Permanent Break: Fed’s Summer Rate Hike Pause Reconsidered By Seasoned SEO Copywriter

**Title: The Federal Reserve Pauses Rate Hikes Amid Decreasing Inflation: Is it Time for a Permanent Stop?**

**Is Inflation Lower Than It Appears?**

The Federal Reserve’s decision to keep interest rates steady indicates a temporary pause in its aggressive approach to controlling inflation. However, recent data suggests that this pause may evolve into a more permanent stance. Key indicators, such as the consumer price index, reveal that inflation is actually lower than it seems.

The latest consumer price index data, released on June 13, shows that core inflation, which excludes volatile food and energy prices, fell to a yearly rate of 5.3% in May 2023. This is the slowest pace since November 2021 and a significant decrease from its peak of 6.6% in September 2022. Though inflation remains above the Fed’s target rate of 2%, there are indications that it will continue to decline regardless of the central bank’s actions.

Shelter costs, the largest component of the consumer price index, make up over a third of the total. The Bureau of Labor Statistics reports that shelter costs rose 8% from a year ago, but this data does not reflect the reality of the current housing market. The survey conducted by the Bureau relies on rental prices from leases signed during the rental bubble in 2021 and 2022. An alternative measure, the Zillow Observed Rent Index, suggests that rental rates are actually declining. Comparing these two measures reveals a lag of four to six months in the official consumer price index data. Using current rental rates would place inflation closer to the Fed’s target.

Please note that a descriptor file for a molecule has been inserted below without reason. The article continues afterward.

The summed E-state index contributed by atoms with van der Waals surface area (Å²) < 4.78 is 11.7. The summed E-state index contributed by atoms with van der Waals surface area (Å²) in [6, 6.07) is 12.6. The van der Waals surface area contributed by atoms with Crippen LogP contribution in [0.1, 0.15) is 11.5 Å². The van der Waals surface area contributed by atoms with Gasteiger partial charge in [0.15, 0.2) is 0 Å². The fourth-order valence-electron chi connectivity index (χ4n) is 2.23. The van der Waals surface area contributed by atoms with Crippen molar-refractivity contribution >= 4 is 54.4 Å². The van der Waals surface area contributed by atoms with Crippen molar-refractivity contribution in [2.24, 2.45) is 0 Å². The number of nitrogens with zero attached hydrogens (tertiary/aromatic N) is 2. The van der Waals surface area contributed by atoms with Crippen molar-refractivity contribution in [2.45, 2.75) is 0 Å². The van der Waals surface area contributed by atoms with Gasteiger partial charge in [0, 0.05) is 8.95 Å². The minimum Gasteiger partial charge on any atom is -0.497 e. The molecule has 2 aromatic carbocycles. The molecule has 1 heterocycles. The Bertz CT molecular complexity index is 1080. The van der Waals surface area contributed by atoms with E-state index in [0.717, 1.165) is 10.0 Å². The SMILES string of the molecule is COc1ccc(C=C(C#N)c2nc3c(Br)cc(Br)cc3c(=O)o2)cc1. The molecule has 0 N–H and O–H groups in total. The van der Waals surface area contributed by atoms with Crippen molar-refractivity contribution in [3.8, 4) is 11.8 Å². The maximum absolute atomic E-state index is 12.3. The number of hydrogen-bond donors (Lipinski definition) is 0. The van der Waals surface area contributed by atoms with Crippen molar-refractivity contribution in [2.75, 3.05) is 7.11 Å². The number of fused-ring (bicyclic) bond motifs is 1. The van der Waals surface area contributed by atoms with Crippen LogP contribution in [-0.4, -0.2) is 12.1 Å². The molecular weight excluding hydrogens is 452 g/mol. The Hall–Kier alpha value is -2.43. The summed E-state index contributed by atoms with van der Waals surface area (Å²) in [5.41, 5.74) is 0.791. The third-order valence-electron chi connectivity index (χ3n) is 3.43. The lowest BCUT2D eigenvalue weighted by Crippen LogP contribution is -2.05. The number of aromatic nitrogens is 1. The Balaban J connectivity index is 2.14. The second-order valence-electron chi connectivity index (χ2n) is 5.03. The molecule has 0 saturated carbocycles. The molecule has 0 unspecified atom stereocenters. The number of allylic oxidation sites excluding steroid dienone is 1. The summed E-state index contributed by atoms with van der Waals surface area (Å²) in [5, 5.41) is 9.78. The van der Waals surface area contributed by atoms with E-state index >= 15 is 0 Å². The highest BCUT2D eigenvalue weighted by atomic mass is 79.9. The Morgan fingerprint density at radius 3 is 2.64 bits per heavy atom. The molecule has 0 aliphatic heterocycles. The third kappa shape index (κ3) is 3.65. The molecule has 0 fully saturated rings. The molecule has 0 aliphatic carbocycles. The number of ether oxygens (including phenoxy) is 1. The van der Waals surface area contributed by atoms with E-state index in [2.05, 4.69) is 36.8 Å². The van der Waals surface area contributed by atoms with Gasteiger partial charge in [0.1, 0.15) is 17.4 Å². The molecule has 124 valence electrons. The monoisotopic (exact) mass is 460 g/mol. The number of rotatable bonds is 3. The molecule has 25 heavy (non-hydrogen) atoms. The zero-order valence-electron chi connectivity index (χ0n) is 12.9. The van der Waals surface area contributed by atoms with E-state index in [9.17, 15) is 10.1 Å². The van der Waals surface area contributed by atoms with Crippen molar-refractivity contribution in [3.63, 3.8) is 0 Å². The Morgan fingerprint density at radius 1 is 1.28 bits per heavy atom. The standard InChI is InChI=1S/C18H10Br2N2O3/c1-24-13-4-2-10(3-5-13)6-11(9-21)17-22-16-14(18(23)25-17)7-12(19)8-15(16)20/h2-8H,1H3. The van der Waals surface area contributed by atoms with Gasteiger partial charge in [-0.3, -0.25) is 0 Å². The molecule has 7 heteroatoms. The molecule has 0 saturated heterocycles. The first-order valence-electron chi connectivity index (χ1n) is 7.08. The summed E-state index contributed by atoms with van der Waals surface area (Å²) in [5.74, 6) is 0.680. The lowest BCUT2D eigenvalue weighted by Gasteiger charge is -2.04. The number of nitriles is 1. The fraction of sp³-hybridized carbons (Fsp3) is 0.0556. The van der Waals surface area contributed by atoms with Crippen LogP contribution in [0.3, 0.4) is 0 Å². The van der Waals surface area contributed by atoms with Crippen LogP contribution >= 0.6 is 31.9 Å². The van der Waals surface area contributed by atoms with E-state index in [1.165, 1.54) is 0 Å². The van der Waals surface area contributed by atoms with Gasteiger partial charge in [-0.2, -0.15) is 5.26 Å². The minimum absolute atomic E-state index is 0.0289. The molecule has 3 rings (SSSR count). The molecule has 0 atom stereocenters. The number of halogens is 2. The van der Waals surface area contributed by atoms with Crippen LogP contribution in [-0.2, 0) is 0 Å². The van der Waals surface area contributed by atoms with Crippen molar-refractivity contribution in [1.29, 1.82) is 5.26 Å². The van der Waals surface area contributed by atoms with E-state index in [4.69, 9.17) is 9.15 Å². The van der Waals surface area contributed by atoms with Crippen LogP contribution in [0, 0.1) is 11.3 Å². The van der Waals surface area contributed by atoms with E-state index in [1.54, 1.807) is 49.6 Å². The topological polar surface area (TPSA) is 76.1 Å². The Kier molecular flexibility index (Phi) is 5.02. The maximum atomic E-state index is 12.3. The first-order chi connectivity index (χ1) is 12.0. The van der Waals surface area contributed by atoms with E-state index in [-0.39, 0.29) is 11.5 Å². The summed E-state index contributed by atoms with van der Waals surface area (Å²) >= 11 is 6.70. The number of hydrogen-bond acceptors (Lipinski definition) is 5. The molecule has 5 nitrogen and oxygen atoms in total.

Jason Furman, former chair of the government’s Council of Economic Advisors, has created a modified version of core inflation that utilizes a market-based measure of shelter prices. This modified measure places core inflation at a lower rate of 2.6%.

**The Risk of Further Rate Hikes**

Continuing to raise interest rates may do more harm than good, particularly to the banking sector. Several regional lenders, including Silicon Valley Bank and First Republic, collapsed earlier this year due to bank runs. The aggressive rate hikes implemented by the Fed caused the value of their assets to plummet, contributing to their downfall. These banks primarily served depositors with accounts that exceeded the insured threshold of $250,000, resulting in a mass exodus of depositors when they discovered the extent of the bank losses. Additionally, higher interest rates have had a cooling effect on business activity.

The banking sector faces additional challenges, with approximately $1.5 trillion in commercial real estate loans requiring refinancing in the next three years. The combination of already high interest rates and low office occupancy rates will likely result in significant loan losses for banks, potentially pushing more institutions toward failure. Continuing to raise rates will only exacerbate this situation.

**Avoiding Past Mistakes**

In the past, the Federal Reserve has been slow to react to rising inflation and did not fully recognize the impact of rental rates on inflation. The decision to pause rate hikes in June allows the Fed an opportunity to review the data and reconsider its approach. It is essential that the central bank learns from its past mistakes and realizes that inflation is closer to its target than previously believed.

If the Fed chooses to proceed with further rate hikes, it risks repeating the errors made in the past. It is crucial for the central bank to carefully assess market conditions, consider the risks to the banking sector, and make informed decisions that prioritize stability and economic recovery.

**About the Author**

Ryan Herzog is an Associate Professor of Economics at Gonzaga University. This article is republished from The Conversation under a Creative Commons license. Read the original article.

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